Agent Orange report 'too vague,' critics say

A retired Ontario Hydro worker in Sudbury says a new report looking at the impact of the chemical 2,4,5-T is too little, too late.

Report doesn't make direct link between exposure to 2,4,5-T and cancer, or other illnesses

The Ontario government has released the results of a long-awaited investigation into the toxic chemical Agent Orange and the workers who were exposed to it. 2:36

 A retired Ontario Hydro worker in Sudbury says a new report looking at the impact of the chemical 2,4,5-T is too little, too late.

The report was released yesterday by an independent panel established by the province in 2011.

The chemical is used in the herbicide know as Agent Orange — and hundreds of provincial employees were exposed to unsafe levels of the chemical between the 1950s and 1970s.

The report still did not prove that a worker's illness was caused by the chemical exposure, however.

Those employees worked for the Ministries of Natural Resources and Transportation and Ontario Hydro. 

One retired Hydro employee, 78-year-old Daniel Crawford, says he has seen several of his friends and former work colleagues die of prostate cancer.

Crawford has the disease himself, and blames the four decades he spent working in the forestry division of Ontario Hydro, when his job involved spraying 2,4,5-T to clear brush.

He thought this report would never came out, he said. And now that it has, it's too late.

"It's not going to change my life because I've already been through it and some of the affects were not good for me."

‘Acceptable’ margin of safety 'exceeded'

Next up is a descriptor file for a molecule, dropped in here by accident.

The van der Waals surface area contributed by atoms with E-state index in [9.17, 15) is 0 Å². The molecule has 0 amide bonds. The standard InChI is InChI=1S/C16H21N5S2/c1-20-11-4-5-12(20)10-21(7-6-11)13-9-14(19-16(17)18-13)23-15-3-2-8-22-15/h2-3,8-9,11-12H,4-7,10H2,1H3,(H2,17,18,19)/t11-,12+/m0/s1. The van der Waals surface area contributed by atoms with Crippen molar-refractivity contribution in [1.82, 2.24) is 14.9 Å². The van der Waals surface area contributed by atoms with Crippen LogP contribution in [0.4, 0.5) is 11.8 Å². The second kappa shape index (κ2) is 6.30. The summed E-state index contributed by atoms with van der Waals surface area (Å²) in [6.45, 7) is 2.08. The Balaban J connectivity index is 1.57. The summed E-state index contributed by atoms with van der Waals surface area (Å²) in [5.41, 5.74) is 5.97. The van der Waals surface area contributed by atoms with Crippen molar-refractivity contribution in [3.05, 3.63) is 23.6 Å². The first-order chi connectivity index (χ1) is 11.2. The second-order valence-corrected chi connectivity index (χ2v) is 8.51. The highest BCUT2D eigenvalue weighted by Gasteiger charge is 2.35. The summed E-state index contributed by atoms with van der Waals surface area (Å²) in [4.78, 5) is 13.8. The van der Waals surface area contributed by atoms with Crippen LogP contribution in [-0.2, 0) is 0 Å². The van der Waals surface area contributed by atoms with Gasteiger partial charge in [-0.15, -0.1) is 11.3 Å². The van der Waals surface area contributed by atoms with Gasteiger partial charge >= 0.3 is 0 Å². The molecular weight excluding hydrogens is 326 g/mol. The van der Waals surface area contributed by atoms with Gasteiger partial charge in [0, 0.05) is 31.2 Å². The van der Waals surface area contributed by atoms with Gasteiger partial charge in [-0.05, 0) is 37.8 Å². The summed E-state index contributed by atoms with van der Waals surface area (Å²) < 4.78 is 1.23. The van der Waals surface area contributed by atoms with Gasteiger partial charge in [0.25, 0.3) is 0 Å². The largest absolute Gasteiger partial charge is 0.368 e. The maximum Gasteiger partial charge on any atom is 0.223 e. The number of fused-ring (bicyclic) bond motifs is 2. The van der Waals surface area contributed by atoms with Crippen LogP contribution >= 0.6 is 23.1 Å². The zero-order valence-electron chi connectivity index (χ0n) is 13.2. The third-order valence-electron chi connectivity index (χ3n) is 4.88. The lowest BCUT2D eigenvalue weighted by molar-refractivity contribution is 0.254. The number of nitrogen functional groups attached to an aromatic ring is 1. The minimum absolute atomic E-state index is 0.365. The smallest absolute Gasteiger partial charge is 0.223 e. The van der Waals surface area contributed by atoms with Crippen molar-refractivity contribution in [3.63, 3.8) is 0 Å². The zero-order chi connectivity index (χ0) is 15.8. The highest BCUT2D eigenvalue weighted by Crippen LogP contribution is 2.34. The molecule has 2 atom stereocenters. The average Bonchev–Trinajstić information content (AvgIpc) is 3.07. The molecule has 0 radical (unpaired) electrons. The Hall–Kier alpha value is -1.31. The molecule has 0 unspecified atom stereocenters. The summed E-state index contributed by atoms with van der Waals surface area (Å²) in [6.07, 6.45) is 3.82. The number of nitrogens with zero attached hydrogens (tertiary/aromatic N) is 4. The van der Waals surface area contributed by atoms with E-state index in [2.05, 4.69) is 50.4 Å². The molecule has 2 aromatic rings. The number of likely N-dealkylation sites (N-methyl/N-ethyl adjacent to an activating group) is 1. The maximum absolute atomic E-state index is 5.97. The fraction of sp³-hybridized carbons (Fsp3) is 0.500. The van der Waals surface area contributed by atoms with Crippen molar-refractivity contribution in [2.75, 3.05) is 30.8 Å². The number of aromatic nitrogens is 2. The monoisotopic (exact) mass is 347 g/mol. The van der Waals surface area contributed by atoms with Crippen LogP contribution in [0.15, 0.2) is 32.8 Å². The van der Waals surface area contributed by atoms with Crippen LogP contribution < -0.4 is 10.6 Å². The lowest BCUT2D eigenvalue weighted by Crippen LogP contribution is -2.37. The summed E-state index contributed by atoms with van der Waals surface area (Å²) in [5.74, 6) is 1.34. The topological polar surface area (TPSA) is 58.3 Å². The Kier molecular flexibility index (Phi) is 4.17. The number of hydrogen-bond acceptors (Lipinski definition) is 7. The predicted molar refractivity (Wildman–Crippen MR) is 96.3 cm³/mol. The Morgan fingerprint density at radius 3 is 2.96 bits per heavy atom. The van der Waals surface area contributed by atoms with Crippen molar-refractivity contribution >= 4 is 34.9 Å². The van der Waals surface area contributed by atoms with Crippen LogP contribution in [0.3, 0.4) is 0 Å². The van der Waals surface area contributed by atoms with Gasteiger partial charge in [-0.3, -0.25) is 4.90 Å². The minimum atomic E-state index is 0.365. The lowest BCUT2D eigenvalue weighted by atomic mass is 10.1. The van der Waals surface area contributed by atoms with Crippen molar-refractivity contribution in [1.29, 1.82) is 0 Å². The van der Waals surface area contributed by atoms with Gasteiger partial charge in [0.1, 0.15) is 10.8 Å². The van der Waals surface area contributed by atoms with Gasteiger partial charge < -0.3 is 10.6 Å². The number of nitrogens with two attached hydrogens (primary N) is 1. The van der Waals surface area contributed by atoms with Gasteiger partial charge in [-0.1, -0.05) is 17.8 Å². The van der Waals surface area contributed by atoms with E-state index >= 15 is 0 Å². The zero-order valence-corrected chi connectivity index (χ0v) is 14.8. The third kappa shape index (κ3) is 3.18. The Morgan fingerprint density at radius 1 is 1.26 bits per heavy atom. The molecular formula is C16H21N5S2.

The report didn’t go far enough, said Carol Brown Parker, a spokesperson with the Agent Orange Association of Canada.

"They should have had more answers … a lot more answers than what he was giving," she said.

"It's too vague. I don't think there's any responsibility taken — yet. All that was said was that he was sorry it happened, but that's it."

Panel chair Dr. Leonard Ritter defended the decision not to make a direct link between exposure to the chemical and cancer or other illnesses.

"The risk assessment only indicates that an acceptable margin of safety has been exceeded based on the methodology we used for certain occupationally-exposed groups, and that their health could have been affected, but not necessarily so," he said.

 "The panel concluded that the risk of disease due to bystander exposure to 2,4,5-T would be very low."

The provincial workers weren't the largest group exposed to the highly toxic herbicide, but the panel's mandate was limited in scope, added Ritter.

"Most use of the herbicide in Ontario was not by the government of Ontario but rather by private and municipal users," he said.

 "The assessment of these non-government uses was beyond the panels' scope and not included in the evaluations."

Close to 400 WSIB cases

Brown Parker said she'd like to see former employees tested and have the government help with medical bills.

Natural Resources Minister David Orazetti said people who think they may have gotten ill because of their exposure to the herbicide should contact the Workplace Safety and Insurance Board to file a claim.

But he warned they will need medical evidence to prove their illness came from exposure to 2,4,5-T.

Critics point out the WSIB has nearly 400 open cases from workers who claim the herbicide is to blame for their cancer, and say the report merely gives the agency and the government more time to drag their feet.

Crawford said the WSIB told him they were waiting for this report.

"So it would sound like they would be able to move forward at this point, but who knows."

At the very least, Crawford said he hopes the report will teach future generations to think twice about the chemicals they're using in the workplace.

With files from Canadian Press